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Robinson v. Berryhill

United States District Court, D. New Hampshire

August 22, 2017

Tina Robinson, Claimant
v.
Nancy A. Berryhill, Acting Commissioner, Social Security Administration, Defendant Opinion No. 2017 DNH 160

          ORDER

          Steven J. McAuliffe United States District Judge.

         Pursuant to 42 U.S.C. §§ 405(g) and 1383(c)(3), claimant, Tina Robinson, moves to reverse or vacate the Acting Commissioner's decision denying her applications for Disability Insurance Benefits under Title II of the Social Security Act and Supplemental Security Income Benefits under Title XVI. See 42 U.S.C. §§ 423, 1381-1383c (collectively, the “Act”). The Acting Commissioner objects and moves for an order affirming her decision.

         For the reasons discussed below, claimant's motion is granted, and the Acting Commissioner's motion is denied.

         Procedural Background

         I. Procedural History.

         In June of 2013, claimant filed applications for Disability Insurance Benefits (“DIB”) and Supplemental Security Income (“SSI”), alleging that she was disabled and had been unable to work since June 15, 2013 (she subsequently amended her onset of disability to October 31, 2013). Claimant was 50 years old at the time and she had acquired sufficient quarters of coverage to remain insured through December 31, 2016. Those applications were denied and claimant requested a hearing before an Administrative Law Judge (“ALJ”).

         In May of 2015, claimant, her representative, and a vocational expert appeared before an ALJ, who considered claimant's applications de novo. Six weeks later, the ALJ issued his written decision, concluding that claimant was not disabled, as that term is defined in the Act, at any time prior to the date of his decision. Claimant then requested review by the Appeals Council. That request was denied. Accordingly, the ALJ's denial of claimant's applications for benefits became the final decision of the Commissioner, subject to judicial review. Subsequently, claimant filed a timely action in this court, asserting that the ALJ's decision is not supported by substantial evidence.

         Claimant then filed a “Motion for Order Reversing Decision of the Commissioner” (document no. 8). In response, the Acting Commissioner filed a “Motion for an Order Affirming the Decision of the Commissioner” (document no. 12). Those motions are pending.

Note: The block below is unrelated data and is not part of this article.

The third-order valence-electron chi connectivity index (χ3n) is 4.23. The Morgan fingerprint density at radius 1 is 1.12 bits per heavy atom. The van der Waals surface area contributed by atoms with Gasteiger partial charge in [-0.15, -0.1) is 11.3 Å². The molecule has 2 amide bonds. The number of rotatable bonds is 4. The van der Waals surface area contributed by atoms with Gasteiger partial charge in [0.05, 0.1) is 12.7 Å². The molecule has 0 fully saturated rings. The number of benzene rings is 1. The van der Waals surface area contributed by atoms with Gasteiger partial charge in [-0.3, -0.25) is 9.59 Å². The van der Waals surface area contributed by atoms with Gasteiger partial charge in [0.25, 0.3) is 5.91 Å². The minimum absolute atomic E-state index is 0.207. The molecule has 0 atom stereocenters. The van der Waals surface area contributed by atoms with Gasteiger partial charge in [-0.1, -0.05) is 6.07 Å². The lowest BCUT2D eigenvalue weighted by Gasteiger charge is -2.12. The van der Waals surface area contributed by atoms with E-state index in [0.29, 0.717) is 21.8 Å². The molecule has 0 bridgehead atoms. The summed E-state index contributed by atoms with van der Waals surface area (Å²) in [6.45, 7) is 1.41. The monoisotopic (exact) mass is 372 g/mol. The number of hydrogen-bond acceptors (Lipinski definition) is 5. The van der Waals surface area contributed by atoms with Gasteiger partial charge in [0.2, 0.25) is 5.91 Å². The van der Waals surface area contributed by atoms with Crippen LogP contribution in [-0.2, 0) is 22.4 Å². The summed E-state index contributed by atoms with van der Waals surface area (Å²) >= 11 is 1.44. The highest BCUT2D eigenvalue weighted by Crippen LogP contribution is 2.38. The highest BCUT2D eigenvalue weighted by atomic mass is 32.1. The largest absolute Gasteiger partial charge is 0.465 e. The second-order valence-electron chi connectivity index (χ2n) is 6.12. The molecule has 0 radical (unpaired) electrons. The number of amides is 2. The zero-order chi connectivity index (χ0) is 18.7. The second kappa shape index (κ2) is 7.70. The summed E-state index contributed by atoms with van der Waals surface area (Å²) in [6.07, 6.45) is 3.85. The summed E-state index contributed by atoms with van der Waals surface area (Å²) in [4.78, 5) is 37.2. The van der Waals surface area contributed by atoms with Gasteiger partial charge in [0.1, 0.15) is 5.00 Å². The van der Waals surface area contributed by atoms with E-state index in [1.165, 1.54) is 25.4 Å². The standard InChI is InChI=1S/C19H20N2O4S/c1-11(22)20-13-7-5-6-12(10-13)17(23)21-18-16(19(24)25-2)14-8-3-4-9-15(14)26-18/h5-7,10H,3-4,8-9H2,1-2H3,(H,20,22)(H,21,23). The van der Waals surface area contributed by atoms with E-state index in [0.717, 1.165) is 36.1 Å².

II. Stipulated Facts.

         Pursuant to this court's Local Rule 9.1, the parties have submitted a joint statement of stipulated facts which, because it is part of the court's record (document no. 13), need not be recounted in this opinion. Those facts relevant to the disposition of this matter are discussed as appropriate.

         Standard of Review

         I. “Substantial Evidence” and Deferential Review.

         Pursuant to 42 U.S.C. § 405(g), the court is empowered “to enter, upon the pleadings and transcript of the record, a judgment affirming, modifying, or reversing the decision of the Commissioner of Social Security, with or without remanding the cause for a rehearing.” Factual findings and credibility determinations made by the Commissioner are conclusive if supported by substantial evidence. See 42 U.S.C. §§ 405(g), 1383(c)(3). See also Irlanda Ortiz v. Secretary of Health & Human Services, 955 F.2d 765, 769 (1st Cir. 1991). Substantial evidence is “such relevant evidence as a reasonable mind might accept as adequate to support a conclusion.” Consolidated Edison Co. v. NLRB, 305 U.S. 197, 229 (1938). Importantly, it is something less than a preponderance of the evidence, so the possibility of drawing two inconsistent conclusions from the evidence does not prevent an administrative agency's finding from being supported by substantial evidence. Consolo v. Federal Maritime Comm'n., 383 U.S. 607, 620 (1966). See also Richardson v. Perales, 402 U.S. 389, 401 (1971).

         II. The Parties' ...


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